D3 Tips and Tricks v4

Friday, 11 July 2014

My favourite tooltip method for a line graph

The following post is a portion of the D3 Tips and Tricks book which is free to download. To use this post in context, consider it with the others in the blog or just download the the book as a pdf / epub or mobi .
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My Favorite tooltip method for a line graph.

Purpose

Tooltips are a fabulous way to include an interactive element on a graph and a great mechanism for including additional, focused information to the user.
There are quite a number of different ways to implement tooltips (one of which you can find in the ‘Adding tooltips’ section of the ‘Assorted Tips and Tricks’ chapter of D3 Tips and Tricks) and I would be very hesitant about proclaiming any one better than another. However, the one we will work through here is my favorite when using a line graph as I think it brings a ‘fuzzier’ mechanism for deciding when a tooltip is highlighted (you don’t have to be over an object to get information on it) which I like.
I believe that the original example for this was shown by Mike Bostock here, but I first came across the technique in an example by ‘gniemetz’. I liked ‘gniemetz’s example enough to adapt a similar example which I will explain below.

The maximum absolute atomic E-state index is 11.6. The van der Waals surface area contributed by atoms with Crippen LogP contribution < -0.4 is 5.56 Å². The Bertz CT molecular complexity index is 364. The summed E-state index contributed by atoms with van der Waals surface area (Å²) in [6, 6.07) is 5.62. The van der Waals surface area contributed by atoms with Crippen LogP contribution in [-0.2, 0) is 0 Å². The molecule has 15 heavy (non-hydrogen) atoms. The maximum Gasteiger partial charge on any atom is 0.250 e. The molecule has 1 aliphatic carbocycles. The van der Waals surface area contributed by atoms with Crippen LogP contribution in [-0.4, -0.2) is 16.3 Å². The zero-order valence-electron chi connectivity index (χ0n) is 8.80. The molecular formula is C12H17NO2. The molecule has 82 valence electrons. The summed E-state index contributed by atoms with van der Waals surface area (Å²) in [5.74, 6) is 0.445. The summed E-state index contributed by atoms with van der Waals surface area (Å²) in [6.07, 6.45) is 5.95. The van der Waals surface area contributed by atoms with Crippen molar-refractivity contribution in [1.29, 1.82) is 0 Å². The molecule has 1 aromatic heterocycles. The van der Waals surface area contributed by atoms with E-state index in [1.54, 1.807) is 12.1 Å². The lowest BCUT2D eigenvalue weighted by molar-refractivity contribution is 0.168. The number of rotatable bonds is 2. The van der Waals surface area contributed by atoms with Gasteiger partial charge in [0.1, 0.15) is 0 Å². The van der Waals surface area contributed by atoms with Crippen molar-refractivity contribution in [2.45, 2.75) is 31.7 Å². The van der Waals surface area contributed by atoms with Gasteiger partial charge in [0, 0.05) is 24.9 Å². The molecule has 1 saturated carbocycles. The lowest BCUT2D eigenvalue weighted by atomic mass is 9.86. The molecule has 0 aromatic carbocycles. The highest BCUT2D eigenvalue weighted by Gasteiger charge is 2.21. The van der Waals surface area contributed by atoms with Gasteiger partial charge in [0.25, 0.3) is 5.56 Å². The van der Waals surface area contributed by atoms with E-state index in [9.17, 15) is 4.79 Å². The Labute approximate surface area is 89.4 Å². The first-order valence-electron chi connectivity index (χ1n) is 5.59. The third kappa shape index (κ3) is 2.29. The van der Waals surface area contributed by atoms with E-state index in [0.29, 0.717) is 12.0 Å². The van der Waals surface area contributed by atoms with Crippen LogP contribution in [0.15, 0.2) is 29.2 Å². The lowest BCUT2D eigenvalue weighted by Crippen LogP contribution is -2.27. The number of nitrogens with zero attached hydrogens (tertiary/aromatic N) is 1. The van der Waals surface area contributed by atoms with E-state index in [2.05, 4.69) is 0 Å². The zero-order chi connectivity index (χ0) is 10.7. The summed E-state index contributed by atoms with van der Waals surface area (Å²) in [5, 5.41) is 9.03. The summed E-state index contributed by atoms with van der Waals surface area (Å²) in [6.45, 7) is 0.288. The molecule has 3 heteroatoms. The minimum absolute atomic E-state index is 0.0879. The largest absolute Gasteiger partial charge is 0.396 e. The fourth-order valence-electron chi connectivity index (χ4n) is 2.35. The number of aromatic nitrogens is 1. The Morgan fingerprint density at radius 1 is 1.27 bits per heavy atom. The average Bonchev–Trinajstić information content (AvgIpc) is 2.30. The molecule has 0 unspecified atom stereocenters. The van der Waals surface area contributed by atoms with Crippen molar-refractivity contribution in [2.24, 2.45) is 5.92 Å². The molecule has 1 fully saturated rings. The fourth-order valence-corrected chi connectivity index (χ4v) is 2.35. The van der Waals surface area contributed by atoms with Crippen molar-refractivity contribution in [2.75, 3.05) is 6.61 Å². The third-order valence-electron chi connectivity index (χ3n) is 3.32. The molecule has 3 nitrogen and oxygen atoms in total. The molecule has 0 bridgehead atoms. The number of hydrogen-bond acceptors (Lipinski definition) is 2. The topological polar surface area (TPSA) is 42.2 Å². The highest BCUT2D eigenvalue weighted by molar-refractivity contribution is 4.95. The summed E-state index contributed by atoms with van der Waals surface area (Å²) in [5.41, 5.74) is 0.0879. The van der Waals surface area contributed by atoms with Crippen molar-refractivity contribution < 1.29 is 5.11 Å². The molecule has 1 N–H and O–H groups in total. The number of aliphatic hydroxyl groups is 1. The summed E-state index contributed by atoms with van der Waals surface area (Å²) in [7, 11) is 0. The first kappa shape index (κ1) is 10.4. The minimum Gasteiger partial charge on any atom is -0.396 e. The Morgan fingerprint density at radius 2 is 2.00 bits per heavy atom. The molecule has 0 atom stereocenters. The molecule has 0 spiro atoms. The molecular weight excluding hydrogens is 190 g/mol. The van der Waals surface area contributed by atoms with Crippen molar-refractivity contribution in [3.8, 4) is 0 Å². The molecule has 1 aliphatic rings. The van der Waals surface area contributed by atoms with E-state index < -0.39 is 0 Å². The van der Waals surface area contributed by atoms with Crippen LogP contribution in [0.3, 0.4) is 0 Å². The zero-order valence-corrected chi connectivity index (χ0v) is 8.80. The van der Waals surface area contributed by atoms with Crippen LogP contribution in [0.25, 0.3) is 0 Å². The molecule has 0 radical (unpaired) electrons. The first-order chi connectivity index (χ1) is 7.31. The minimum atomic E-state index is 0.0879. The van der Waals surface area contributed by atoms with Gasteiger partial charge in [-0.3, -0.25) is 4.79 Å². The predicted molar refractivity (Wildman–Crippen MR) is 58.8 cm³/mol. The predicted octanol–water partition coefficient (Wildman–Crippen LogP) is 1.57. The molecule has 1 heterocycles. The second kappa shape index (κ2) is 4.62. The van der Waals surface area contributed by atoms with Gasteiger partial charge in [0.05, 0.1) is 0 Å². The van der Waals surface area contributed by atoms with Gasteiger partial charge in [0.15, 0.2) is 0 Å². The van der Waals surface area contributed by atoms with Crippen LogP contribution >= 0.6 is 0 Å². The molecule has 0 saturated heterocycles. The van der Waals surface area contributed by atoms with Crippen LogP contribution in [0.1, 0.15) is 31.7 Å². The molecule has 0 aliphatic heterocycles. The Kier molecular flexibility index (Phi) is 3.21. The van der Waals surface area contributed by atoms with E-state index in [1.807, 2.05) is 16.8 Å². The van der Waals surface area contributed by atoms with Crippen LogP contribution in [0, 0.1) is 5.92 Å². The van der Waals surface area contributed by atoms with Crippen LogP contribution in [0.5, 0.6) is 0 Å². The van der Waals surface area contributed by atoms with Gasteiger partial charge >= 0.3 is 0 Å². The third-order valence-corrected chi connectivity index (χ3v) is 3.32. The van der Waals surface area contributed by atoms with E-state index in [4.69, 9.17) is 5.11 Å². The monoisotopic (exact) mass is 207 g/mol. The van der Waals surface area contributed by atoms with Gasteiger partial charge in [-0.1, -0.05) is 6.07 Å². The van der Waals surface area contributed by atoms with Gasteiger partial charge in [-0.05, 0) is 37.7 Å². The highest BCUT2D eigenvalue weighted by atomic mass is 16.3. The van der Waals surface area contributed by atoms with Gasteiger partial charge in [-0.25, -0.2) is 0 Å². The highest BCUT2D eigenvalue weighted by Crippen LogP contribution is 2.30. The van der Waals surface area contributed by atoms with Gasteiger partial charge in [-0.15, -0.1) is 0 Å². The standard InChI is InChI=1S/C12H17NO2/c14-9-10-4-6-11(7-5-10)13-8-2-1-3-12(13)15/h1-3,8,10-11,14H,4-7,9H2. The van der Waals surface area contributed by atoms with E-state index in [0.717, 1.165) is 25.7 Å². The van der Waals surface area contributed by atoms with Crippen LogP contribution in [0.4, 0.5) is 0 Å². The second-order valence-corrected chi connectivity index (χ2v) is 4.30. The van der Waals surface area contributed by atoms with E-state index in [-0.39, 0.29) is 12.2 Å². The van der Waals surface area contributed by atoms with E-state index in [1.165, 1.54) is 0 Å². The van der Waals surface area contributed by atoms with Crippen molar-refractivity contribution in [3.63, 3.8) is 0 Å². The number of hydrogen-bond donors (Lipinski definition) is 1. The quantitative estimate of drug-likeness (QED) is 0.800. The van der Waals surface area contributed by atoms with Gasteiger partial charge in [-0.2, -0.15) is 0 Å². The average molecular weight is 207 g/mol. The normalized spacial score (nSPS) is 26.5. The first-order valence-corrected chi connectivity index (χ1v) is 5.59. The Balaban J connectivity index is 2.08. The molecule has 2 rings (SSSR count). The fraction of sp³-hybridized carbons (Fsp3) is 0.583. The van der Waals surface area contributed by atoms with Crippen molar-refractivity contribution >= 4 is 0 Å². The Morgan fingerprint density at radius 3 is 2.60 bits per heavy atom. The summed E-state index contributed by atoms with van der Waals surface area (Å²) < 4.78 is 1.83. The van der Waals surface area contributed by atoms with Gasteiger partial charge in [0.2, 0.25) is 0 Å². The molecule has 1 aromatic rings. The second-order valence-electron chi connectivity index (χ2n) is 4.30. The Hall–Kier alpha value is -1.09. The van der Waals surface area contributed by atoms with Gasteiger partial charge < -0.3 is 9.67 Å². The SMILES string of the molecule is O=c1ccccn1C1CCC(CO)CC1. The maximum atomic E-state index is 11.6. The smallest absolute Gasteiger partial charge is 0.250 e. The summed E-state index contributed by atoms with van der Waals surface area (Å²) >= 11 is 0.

The idea with this technique is to set an area the size of the graph that will be used to determine when a tooltip will be displayed. So that when the mouse enters that area, the display style that allows elements to be shown or hidden. This then tells the script to show the tooltip and the location of the mouse determines which point will have the tooltip. In the example below we can see that the mouse cursor is some distance away from the point that is being highlighted, but it is in line (in the vertical axis) with the highlighted point (in fact we will use some clever maths to determine which date point (or point on the x axis) is the one that will be used to generate the tooltip.
More complicated favorite tooltip example
To begin this explanation we’ll start with a simple example that will just project a circle on the point where the tooltip will appear. Once we’ve worked out how that works we can add whatever we want and I will explain what is going on in the more complex example.